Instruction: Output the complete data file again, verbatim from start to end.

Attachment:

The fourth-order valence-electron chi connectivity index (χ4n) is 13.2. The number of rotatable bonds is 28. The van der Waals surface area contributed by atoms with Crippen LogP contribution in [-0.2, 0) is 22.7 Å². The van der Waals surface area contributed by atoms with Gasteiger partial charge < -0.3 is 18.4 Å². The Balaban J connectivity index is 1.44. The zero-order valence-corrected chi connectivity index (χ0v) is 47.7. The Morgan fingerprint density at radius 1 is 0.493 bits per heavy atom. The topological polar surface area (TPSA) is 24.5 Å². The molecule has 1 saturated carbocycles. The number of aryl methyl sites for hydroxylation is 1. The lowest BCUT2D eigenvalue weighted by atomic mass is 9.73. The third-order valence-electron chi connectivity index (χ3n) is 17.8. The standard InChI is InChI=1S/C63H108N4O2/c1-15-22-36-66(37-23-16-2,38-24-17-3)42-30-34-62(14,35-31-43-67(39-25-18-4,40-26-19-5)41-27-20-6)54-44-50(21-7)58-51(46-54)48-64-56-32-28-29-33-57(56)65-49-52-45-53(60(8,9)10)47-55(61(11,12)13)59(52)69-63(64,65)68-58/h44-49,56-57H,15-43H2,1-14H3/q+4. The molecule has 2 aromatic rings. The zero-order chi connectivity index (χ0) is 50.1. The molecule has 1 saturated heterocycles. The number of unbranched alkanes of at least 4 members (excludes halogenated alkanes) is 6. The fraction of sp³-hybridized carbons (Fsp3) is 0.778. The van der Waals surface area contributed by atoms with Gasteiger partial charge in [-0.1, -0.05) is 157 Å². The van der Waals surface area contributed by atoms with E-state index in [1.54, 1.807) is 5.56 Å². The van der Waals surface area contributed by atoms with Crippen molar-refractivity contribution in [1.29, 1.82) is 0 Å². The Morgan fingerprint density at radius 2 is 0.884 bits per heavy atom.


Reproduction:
The fourth-order valence-electron chi connectivity index (χ4n) is 13.2. The number of rotatable bonds is 28. The van der Waals surface area contributed by atoms with Crippen LogP contribution in [-0.2, 0) is 22.7 Å². The van der Waals surface area contributed by atoms with Gasteiger partial charge < -0.3 is 18.4 Å². The Balaban J connectivity index is 1.44. The zero-order valence-corrected chi connectivity index (χ0v) is 47.7. The Morgan fingerprint density at radius 1 is 0.493 bits per heavy atom. The topological polar surface area (TPSA) is 24.5 Å². The molecule has 1 saturated carbocycles. The number of aryl methyl sites for hydroxylation is 1. The lowest BCUT2D eigenvalue weighted by atomic mass is 9.73. The third-order valence-electron chi connectivity index (χ3n) is 17.8. The standard InChI is InChI=1S/C63H108N4O2/c1-15-22-36-66(37-23-16-2,38-24-17-3)42-30-34-62(14,35-31-43-67(39-25-18-4,40-26-19-5)41-27-20-6)54-44-50(21-7)58-51(46-54)48-64-56-32-28-29-33-57(56)65-49-52-45-53(60(8,9)10)47-55(61(11,12)13)59(52)69-63(64,65)68-58/h44-49,56-57H,15-43H2,1-14H3/q+4. The molecule has 2 aromatic rings. The zero-order chi connectivity index (χ0) is 50.1. The molecule has 1 saturated heterocycles. The number of unbranched alkanes of at least 4 members (excludes halogenated alkanes) is 6. The fraction of sp³-hybridized carbons (Fsp3) is 0.778. The van der Waals surface area contributed by atoms with Gasteiger partial charge in [-0.1, -0.05) is 157 Å². The van der Waals surface area contributed by atoms with E-state index in [1.54, 1.807) is 5.56 Å². The van der Waals surface area contributed by atoms with Crippen molar-refractivity contribution in [1.29, 1.82) is 0 Å². The Morgan fingerprint density at radius 2 is 0.884 bits per heavy atom.